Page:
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Figure 2. Effect of microwave irradiation time on the yield of N-acetyl-l-phenylalanine methyl ester (2.0 mmol amino acid, 5.0 mL methanol, 2.4 mmol [2-ClMePy]I, 4.8 mmol 1-methylimidazole, and all reactions at 80 °C).
Figure 2. Effect of microwave irradiation time on the yield of N-acetyl-l-phenylalanine methyl ester (2.0 mmol amino acid, 5.0 mL methanol, 2.4 mmol [2-ClMePy]I, 4.8 mmol 1-methylimidazole, and all reactions at 80 °C).
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Scheme 1. Structures of original Mukaiyama's reagent (1a) and its derivatives (1b–1f).
Scheme 1. Structures of original Mukaiyama's reagent (1a) and its derivatives (1b–1f).
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Scheme 2. Inactivation of Mukaiyama's reagent 1a.
Scheme 2. Inactivation of Mukaiyama's reagent 1a.
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Scheme 3. Esterification of N-acetyl phenylalanine using Mukaiyama's reagents (where X = I, EtSO4 , BF4 -, Tf2N, CF3COO or CH3COO).
Scheme 3. Esterification of N-acetyl phenylalanine using Mukaiyama's reagents (where X = I, EtSO4 , BF4 -, Tf2N, CF3COO or CH3COO).
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Table 1. Esterification of N-acetyl-l-phenylalanine under various conditions1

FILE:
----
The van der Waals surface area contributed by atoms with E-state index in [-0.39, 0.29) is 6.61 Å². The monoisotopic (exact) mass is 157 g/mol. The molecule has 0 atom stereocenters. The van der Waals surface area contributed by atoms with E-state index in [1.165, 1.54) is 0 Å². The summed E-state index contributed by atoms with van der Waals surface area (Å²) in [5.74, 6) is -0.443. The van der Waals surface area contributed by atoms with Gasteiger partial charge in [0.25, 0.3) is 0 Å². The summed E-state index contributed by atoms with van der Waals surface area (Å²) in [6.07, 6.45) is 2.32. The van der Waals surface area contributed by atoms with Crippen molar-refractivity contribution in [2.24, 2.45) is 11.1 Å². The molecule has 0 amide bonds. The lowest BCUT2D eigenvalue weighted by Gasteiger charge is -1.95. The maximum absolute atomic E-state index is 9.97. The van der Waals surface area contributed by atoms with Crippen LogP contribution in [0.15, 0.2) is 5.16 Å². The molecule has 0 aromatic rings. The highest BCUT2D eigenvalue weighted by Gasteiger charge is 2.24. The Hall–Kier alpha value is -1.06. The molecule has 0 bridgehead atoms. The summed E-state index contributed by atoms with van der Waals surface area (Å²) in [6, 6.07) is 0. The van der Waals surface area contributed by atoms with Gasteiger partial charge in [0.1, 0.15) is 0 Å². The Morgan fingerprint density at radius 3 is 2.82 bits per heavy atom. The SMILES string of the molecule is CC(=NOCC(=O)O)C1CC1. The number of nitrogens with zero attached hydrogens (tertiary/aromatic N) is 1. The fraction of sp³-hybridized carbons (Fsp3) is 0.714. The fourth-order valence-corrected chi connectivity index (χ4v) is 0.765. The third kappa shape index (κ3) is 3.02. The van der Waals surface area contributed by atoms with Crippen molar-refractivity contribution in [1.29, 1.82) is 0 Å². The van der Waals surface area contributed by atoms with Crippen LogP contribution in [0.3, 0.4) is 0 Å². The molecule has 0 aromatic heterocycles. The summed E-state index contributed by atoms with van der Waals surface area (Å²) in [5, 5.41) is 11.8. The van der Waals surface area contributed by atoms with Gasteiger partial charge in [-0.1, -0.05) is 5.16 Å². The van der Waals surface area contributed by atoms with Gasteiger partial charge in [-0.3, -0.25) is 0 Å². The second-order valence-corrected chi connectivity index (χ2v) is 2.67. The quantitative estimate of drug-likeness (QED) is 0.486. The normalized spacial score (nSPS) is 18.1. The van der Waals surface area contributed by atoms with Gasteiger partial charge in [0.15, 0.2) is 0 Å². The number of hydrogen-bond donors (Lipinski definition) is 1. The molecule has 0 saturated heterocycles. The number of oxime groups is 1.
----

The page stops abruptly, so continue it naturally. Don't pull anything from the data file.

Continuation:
Table 1. Esterification of N-acetyl-l-phenylalanine under various conditions1
EntryMukaiyama's reagent (2.4 mmol)Solvent (5.0 mL)Alcohol (excess)Base (4.8 mmol)Yield (%) 3
1[2-ClMePy]I 2MeOHMeOHTBA 414
2[2-ClMePy]IMeOHMeOHTEA 532
3[2-ClMePy]IMeOHMeOHMIM 677
4[2-ClMePy]IDCM 7MeOHMIM12
(4.0 mmol)
(3.6 mmol)
Note: 1 all reactions were carried out with 2.0 mmol amino acid, under microwave for 15 min at 80 °C;
2[2-ClMePy]I = 2-chloro-1-methylpyridinium iodide;
3yield was based on the isolated ester;
4TBA = tributylamine;
5TEA = triethylamine;
6MIM = 1-methylimidazole;
7DCM = dichloromethane (extra care should be practiced when performing microwave experiments in DCM!).
Table 2. Esterification of N-acetyl-l-phenylalanine through different Mukaiyama's reagents 1
Table 2. Esterification of N-acetyl-l-phenylalanine through different Mukaiyama's reagents 1
EntryMukaiyama's reagentm.p. (°C)Yield (%)2
3[2-ClMePy]I200 (dec.)77
Note: 1 all reactions were carried out with 2.0 mmol amino acid, 2.4 mmol Mukaiyama's reagent, 5.0 mL MeOH, 4.8 mmol 1-methylimidazole, under microwave for 15 min at 80 °C;
2yield was based on the isolated ester.